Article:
Crash tax craziness

Fiat Punto
This guy’s not even from ‘Merica. Cha-ching!!!
Creative Commons License photo credit: Niccolò Caranti

I still can’t believe that 5 humans, not to mention 5 city council members, think an out-of-towner “crash tax” is a good idea. Apparently in California, unless something is specifically illegal, you can find some group of idiots who’ll think it makes sense. And if you need a group of idiots, who better than a roomful of California politicians?

With the chorus of boos around the region about the “crash tax,” including a threatened tit-for-tat response from Yolo County, I am thinking its days are numbered.

In looking around at other instances of “crash tax” in the news I found out that another municipality undergoing such an experiment is none other than New York, New York. However, in the case of the Big Apple it is merely a charge on at-fault drivers for FDNY response to a car crash. Compared to the City Council’s laugher of charging our neighbors this almost makes sense.

I still can’t make sense of Senate Bill 949, which

prohibit[s] a local authority from enacting or enforcing an ordinance or resolution on matters covered by the Vehicle Code, and would expressly include an ordinance or resolution that establishes regulations or procedures for, or assesses a fine, penalty, assessment, or fee for a violation of, matters covered by this code

This law goes into effect on July 1, but it seems like it might come into play here? Or on the flipside, won’t SB949 be to blame for a slew of “creative financing” plans by various municipalities who will no longer be able to assess certain fees?

Author: CoolDMZ

"X-ray vision to see in between / Where's my kimono and my time machine?"

5 thoughts on “Crash tax craziness”

  1. California drivers are required by law to carry auto insurance, so the plan is to bill insurance companies when a nonresident driver causes an accident that leads to a response by fire officials. Drivers without insurance will be billed directly.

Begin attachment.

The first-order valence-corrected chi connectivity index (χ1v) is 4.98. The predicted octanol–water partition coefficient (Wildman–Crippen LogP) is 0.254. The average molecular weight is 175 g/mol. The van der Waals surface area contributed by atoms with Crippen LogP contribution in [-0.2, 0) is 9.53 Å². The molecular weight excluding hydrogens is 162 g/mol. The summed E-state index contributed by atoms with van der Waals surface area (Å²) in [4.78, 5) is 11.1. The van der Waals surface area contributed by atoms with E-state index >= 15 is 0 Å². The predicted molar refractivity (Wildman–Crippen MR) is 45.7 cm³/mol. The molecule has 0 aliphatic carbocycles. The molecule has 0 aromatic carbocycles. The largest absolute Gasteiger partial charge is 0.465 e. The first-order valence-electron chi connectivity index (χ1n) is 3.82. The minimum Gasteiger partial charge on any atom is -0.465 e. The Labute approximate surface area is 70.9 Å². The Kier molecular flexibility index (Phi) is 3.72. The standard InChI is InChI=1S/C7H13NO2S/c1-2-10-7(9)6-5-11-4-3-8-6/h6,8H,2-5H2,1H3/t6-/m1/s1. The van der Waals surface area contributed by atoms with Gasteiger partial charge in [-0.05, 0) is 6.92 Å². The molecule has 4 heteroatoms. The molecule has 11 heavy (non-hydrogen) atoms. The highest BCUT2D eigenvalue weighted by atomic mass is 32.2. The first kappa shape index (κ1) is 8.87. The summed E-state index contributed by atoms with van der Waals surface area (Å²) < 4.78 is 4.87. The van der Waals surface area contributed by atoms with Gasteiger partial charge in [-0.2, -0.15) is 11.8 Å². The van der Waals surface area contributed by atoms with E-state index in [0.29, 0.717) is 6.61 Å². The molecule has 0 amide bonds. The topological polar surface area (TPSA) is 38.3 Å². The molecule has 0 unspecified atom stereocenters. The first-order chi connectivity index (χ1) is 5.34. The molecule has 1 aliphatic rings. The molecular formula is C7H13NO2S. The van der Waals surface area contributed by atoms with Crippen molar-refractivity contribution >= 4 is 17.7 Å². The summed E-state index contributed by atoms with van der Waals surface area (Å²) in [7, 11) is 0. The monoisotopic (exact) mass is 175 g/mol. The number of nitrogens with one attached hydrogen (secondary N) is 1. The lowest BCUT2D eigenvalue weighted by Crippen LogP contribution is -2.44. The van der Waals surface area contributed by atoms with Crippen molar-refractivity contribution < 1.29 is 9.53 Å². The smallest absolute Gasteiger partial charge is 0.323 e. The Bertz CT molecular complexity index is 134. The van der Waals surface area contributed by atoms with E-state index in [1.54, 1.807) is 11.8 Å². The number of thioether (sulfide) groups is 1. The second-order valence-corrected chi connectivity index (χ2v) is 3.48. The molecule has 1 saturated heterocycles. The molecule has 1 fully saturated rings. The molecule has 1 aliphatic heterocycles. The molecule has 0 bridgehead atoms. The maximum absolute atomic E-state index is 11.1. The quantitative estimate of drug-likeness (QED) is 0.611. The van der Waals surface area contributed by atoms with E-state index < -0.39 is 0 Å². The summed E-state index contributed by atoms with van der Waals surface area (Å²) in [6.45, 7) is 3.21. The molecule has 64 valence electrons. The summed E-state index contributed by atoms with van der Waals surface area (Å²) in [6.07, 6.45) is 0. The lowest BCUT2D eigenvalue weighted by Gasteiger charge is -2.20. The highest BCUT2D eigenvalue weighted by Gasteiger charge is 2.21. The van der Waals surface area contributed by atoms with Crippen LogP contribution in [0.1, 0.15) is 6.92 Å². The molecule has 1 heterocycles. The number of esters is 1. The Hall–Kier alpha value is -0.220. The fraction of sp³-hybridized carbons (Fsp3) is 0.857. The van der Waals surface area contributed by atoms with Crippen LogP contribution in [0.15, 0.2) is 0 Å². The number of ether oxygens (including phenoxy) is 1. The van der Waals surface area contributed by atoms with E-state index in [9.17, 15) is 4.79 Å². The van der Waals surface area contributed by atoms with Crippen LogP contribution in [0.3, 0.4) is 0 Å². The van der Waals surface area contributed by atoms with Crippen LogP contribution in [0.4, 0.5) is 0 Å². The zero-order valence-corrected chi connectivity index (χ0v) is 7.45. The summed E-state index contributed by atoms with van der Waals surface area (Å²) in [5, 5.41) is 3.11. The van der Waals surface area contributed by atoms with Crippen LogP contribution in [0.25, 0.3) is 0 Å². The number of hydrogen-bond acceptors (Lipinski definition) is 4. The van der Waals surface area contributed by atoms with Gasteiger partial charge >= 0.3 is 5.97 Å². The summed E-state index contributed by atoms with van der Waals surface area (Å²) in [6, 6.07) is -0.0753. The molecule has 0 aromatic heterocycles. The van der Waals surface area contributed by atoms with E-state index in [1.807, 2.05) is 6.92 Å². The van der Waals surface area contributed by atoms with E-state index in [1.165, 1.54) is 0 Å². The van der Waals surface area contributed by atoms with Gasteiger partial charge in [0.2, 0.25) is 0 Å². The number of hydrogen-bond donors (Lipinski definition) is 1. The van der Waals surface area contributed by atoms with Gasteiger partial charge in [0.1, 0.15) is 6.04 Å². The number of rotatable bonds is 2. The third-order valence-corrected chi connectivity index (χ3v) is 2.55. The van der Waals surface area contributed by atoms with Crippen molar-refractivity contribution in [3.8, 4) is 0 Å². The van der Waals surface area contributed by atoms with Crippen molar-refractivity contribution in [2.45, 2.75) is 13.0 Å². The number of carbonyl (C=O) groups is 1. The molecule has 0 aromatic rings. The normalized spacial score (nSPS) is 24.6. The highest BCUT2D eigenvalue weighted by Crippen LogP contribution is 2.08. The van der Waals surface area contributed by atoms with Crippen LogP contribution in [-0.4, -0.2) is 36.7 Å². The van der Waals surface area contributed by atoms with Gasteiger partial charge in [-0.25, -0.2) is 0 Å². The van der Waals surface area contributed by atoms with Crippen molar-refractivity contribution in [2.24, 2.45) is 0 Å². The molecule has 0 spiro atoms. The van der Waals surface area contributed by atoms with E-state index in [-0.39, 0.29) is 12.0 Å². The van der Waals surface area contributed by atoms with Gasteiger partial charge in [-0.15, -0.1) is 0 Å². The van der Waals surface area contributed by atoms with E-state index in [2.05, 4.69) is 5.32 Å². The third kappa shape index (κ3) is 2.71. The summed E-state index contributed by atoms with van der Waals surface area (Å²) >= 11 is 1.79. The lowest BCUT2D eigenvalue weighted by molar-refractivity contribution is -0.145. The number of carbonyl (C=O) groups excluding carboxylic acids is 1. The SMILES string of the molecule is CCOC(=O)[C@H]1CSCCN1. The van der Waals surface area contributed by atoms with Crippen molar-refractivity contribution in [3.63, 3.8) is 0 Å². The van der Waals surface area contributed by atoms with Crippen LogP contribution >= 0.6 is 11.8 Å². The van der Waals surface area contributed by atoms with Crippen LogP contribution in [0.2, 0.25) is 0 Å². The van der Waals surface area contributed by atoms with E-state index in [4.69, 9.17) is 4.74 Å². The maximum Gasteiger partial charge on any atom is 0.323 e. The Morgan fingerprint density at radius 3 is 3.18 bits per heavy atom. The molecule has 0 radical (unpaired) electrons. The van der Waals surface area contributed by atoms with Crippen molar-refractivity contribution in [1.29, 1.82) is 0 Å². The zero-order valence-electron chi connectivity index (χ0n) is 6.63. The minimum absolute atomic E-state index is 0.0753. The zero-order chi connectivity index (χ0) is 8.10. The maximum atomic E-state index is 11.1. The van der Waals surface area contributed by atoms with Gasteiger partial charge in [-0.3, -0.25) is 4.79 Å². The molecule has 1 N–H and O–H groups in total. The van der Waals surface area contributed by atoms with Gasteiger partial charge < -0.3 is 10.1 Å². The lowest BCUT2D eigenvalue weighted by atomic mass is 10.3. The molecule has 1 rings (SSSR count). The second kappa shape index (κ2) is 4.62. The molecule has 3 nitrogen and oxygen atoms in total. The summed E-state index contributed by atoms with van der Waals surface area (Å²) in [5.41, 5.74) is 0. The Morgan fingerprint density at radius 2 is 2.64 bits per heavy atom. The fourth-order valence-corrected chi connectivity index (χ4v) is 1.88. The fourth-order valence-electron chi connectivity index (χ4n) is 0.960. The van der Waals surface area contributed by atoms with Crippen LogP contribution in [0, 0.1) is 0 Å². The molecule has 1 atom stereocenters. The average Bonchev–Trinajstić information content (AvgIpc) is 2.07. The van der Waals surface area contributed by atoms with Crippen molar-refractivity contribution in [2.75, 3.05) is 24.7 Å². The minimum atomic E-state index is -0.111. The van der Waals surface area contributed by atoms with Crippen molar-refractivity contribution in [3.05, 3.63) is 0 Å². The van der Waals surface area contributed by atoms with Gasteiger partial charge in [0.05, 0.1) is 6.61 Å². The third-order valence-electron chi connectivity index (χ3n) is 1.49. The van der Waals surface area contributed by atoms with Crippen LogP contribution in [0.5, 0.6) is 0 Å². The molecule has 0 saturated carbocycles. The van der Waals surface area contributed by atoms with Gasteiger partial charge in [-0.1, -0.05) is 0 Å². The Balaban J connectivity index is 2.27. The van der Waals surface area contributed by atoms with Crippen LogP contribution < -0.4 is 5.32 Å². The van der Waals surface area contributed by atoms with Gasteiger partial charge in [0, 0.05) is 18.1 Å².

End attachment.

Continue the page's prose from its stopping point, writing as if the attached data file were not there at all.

The city plans to hire Roseville-based Fire Recovery USA to do the billing in exchange for a portion of the proceeds collected, up to a total of $775,000 by the end of 2013.

    So, we got this going for us…which is nice.


  2. Yeah that’s another wrinkle. From what I know about insurance companies they don’t necessarily love having to pay for shit. So if they refuse to pay these fees then drivers will probably have to pay, right?

    Also, wait — they’re HIRING A ROSEVILLE COMPANY TO DO HANDLE IT??? I think Rosevillians should picket that company.


  3. And now Roseville is looking to repeal their version of this

    With budgets so tight these days, cities are looking everywhere for new revenue. Sixty California cities now charge fees to drivers involved in accidents requiring a fire department response. But the backlash against Sacramento’s vote last month has been particularly harsh – including calls to boycott city businesses. And in Roseville, one of the first cities in the region to charge the fee, the city council could repeal it this week. City Manager Ray Kerridge:

    Kerridge: “There were expectations that it would bring in a certain amount of revenues for the city, and those revenue projections were not met – even close.”

    Just $40,000 in a year-and-a-half, Kerridge says, instead of the hoped-for $100,000 a year.

    Kerridge: “On that basis alone, it wasn’t worth continuing the experiment.”

    Kerridge also says it contradicted the city’s message that Roseville is open for business.


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